This blog post shares playful, mindful techniques and creative inspiration around the theme of paper manipulation...
Paper folding is nothing new in terms of creative and mindful learning: the Japanese art of origami has been around for centuries. Here I discuss multisensory learning using paper manipulation inspired by traditional and contemporary examples and practitioners. Take a welcome break from the screen and relax: all you need is a piece of paper...
Origami for stress reduction and cognitive stimulation
Back in 2017, I was inspired by a poster at the Vitae conference: "Can mindfulness through meditation or Origami be used to support resilience and well-being in researchers?" This chimed with my own interests in creative routes into wellbeing such as mindful Lego, sparking an interest in this ancient art form. Origami, the Japanese art of paper folding to create 3D shapes without cutting or glueing, is made up of two words: ‘ori’, meaning ‘to fold’, and ‘kami’, meaning ‘paper’. The most well-known origami design is the paper crane, which represents a wish for peace: paper cranes are associated with the story of Sadako Sasaki, a young girl from Hiroshima:
I was intrigued to discover that one of the authors of that poster, Daniela Izquierdo Ruiz, was now not only using origami as a tool for stress management, but in education to teach visuospatial concepts to students in a range of disciplines.
Daniela, along with her mother, origami specialist Elvia Ruiz Cepeda has also developed a series of origami exercises for Alzheimer’s patients and caregivers. These exercises were found to offer not only useful opportunities for physical dexterity, but also cognitive stimulation and opportunities to share and keep the items made. Daniela and Elvia have developed a detailed handbook containing exercises plus useful background on origami and the designing of activities for those with dementia.
Paper Fortune Tellers for reflection and connection
Some of you may remember making and playing with paper fortune tellers (also known by many other names) in the playground. They are constructed from a square of paper, which is folded and embellished with numbers, colours and hidden 'fortunes' that are revealed as part of a game between two or more players. If you need a reminder of how to make one, here's some instructions or see the video below:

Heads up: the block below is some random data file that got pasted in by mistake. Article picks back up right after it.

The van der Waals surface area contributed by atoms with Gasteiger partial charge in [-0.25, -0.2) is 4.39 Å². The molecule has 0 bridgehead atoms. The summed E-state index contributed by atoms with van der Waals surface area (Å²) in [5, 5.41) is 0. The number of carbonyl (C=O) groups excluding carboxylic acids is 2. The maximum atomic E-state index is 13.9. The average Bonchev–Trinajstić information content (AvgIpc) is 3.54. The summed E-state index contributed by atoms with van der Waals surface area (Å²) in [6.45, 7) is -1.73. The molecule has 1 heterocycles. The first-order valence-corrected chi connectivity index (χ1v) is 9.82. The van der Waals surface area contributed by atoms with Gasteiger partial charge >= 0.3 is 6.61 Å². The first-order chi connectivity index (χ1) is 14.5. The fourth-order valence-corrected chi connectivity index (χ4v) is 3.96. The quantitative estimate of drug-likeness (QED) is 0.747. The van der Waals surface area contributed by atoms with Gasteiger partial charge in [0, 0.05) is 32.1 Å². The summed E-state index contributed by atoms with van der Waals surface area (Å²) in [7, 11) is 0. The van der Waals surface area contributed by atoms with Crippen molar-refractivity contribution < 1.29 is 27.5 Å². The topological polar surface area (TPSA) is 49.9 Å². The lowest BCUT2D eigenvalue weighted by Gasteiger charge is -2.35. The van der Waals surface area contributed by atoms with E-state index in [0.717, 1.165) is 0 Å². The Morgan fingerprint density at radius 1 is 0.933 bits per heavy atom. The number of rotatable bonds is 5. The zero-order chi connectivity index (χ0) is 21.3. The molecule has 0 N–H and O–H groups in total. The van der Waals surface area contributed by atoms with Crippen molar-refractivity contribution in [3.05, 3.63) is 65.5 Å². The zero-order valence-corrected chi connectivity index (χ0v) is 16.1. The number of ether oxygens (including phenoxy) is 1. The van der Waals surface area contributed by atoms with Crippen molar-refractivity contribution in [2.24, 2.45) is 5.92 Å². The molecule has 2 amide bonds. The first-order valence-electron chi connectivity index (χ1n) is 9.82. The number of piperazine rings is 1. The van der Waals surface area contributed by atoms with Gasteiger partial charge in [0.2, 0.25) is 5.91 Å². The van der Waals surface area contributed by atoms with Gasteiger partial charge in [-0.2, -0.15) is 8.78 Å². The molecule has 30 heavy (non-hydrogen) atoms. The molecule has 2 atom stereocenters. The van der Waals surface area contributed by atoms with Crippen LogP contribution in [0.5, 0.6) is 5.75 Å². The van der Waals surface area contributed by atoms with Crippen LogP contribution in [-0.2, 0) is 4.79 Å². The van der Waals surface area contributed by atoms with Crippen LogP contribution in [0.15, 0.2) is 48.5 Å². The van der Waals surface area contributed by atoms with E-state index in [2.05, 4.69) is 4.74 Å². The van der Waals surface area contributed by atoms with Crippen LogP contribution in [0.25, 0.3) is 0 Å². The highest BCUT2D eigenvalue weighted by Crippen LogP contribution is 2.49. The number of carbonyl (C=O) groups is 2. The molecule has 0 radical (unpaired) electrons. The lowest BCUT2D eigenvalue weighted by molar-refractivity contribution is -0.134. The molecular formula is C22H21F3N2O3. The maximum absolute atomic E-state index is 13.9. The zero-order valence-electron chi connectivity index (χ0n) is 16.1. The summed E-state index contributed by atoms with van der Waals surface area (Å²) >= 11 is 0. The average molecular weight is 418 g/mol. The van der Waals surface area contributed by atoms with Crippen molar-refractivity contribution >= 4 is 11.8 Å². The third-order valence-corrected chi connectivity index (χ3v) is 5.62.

I've used paper fortune tellers in educational settings with both staff and students as a light-hearted, interactive way to explore skills and attributes. It works like this:
Using materials provided create a skills Fortune-teller
You can use colours, numbers or anything else to label each section
Use words to describe the skills needed for your area of study / professional development instead of ‘Fortunes’ inside (you can provide a printed list as below)
Share this with your group by telling their ‘Fortune’
How do your words differ to the rest of the group?
This can provide a useful introduction to learning activities such as developing an individual SWOT analysis, personal development planning or in fact any other activity requiring self-reflection to foster self-awareness and verbal / written communication.
Book making for visual thinking and note-taking
It's impossible to write about paper manipulation without mentioning the hugely creative Alke Groppel-Wegener and her Tactile Academia blog, which explores links between creative practice and academic research. There are many examples I could mention here, from the Dress-up Doll of Formality to The Board Game Workshop , but I'm going to focus on Alke's work with book making.
I was first introduced to making Concertina Books (also known as Accordion Books) at a Writing in Creative Practice workshop back in 2012. Here Alke introduced us to using books made from a folded long strip of paper as reflective journals, where we could sketch, collage and note down thoughts throughout the day. See my own example using drawing above, and my colleague Kaye Towlson's using collage below.
Alke's work was influenced by Sarah Williamson's use of book-making as reflective practice and this visual essay, ‘… and I remember every single session!’ – on the usefulness of making reflective books as active note-taking captures outputs from Alke and Sarah's workshops.
This is such a simple and accessible way of using paper manipulation, and can be applied to many learning and wellbeing contexts including journalling, note-taking and documentation of practice. The books can also provide a useful vehicle for reflection, communication of ideas and discussion once completed. If you'd like to make your own Concertina / Accordion Book see the video below:
There are so many other resources out there for paper manipulation: Pat Francis, mentioned previously, has lots of ideas in Taking a Line for a Write , while lots of museums and galleries have paper-based activities to do at home such as Creating an origami ship from the Royal Museums, Greenwich.
Paper is an inexpensive medium that can offer myriad ways to pause, play and ponder: a great excuse to escape from screen for a while. I hope that this inspires you to try something new.